|45 - Prayer and Fasting and Casting Out Evil, Aug 12, 2012|
I Corinthians 4:9-16
“This kind [of evil] does not come out except by prayer and fasting,” the Savior tells His disciples. Certainly, this life is filled with evil. Even the righteous are surrounded by evil and besieged by it so long as they are in this life. Trials and tribulations assail us. Suffering and distress, sickness and maladies of all kinds of both soul and body beset us. All of these have the odor of death about them because they pervert, distort and destroy us in both soul and body. And since death is the bitter fruit of sin, they are the face of sin. They are the vines of sin that extend from the grave to wrap around all of us living in this world. The world God created was good and beautiful, says the bible. There was no poison of death in it. He created Man originally in the image of His own immortality (Wisd of Sol 1:13-14 & 2:23). The evils that we suffer in this life are therefore the irrefutable witness to the tragedy of man’s sin, of his rejection of God in disobedience through the envy of the devil and through his own self-wilfulness (Wisd of Sol.).
Thus, when we are beset by distress and suffering, sickness and infirmity, injustice and deceit, we are face to face with the tragic reality of sin and its bitter fruit of death. Even if we are lucky enough to escape sin’s frontal assaults, we are not untouched by its bitterness, like the father in this morning’s Gospel. He himself was not the one afflicted by the demon, but no doubt he was sick with distress over the suffering of his son; and the crowd was distressed seeing the boy’s suffering; and the disciples were distressed not only because of the boy’s suffering but because they discovered that they were helpless against the evil afflicting the boy, even though they were the Lord’s disciples.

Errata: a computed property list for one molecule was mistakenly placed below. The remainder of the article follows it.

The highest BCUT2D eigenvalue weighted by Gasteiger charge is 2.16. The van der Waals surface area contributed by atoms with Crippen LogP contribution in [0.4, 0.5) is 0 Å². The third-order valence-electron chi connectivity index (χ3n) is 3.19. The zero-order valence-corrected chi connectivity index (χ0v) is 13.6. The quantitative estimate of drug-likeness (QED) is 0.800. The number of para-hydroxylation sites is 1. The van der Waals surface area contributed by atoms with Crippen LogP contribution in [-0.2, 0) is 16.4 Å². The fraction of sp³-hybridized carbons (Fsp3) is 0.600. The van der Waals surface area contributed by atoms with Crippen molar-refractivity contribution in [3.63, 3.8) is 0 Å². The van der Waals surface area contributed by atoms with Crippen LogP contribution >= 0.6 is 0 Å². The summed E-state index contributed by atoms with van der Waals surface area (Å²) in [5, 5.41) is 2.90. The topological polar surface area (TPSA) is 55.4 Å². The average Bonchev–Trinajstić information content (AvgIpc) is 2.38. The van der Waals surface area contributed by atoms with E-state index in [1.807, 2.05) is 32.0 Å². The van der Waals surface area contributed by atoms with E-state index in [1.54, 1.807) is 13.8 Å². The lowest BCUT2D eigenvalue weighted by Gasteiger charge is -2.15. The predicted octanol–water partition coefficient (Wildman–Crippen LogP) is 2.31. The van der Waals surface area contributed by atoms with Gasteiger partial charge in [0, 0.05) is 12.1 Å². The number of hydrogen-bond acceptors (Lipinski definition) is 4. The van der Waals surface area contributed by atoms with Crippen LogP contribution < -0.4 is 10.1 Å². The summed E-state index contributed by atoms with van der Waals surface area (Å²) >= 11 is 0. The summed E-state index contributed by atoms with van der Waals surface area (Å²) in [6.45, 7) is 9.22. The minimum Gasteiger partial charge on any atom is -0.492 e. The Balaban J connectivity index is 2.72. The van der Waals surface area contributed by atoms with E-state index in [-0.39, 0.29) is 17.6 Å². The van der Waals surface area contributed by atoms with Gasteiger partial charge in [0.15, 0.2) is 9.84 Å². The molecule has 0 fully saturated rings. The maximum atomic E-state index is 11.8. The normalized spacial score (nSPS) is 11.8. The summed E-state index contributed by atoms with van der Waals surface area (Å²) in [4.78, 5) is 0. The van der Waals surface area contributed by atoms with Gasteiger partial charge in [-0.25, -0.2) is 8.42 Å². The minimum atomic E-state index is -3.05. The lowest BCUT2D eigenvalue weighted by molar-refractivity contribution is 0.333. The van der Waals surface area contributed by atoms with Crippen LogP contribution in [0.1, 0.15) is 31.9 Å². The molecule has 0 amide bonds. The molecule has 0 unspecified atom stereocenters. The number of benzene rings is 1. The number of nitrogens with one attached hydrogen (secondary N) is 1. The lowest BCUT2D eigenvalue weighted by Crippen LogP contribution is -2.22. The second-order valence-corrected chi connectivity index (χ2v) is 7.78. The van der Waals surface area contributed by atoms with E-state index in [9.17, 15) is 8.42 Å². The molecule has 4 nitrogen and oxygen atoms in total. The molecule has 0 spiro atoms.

In this morning’s Gospel, Christ comes to the distressed crowd gathered round the suffering boy from the heights of Mt Tabor where He was transfigured in the sight of Peter, James and John who beheld His glory “as far as they could bear it.” So also Christ came from a mountain to the distressed disciples down in the boat tossed about on the stormy sea. There He calmed the storm and the waves and brought the disciples safely to shore. Here He heals the boy and calms the boy’s father and the crowd.
Here, we have an Evangelical icon of the Gospel, the Good News, of the Incarnation. God the Word in whom and by whom all things were made, the light of the world in whom is the life of men, comes down to us in this suffering world from heaven as from a high mountain. He empties Himself and takes the form of a servant and unites Himself to us completely, even to the point of sharing in the suffering and grief of our death. He takes upon His shoulders the inexorable weight of sin’s death and dissolution. Begotten timelessly of the Father, Christ descends into space-time and is born of the Panagia. The Church calls her the Holy Mountain. She is Mt Zion. On the holy mountain that is the Theotokos, Christ becomes flesh and from the mountain of the Theotokos He descends to dwell among us, to become completely one with us.
Though He is Himself without sin, He becomes as though He were a sinner, like us, and He voluntarily submits to our death, even though He is Himself the Life and the Source of Life, so that He can destroy our death by His death. He destroys it by the power His love; and in this power, He casts out the evil one from the heart of the world. By His Cross, He is able to heal not just some but every affliction, to calm not some but every storm and bring not some but all to safe harbor.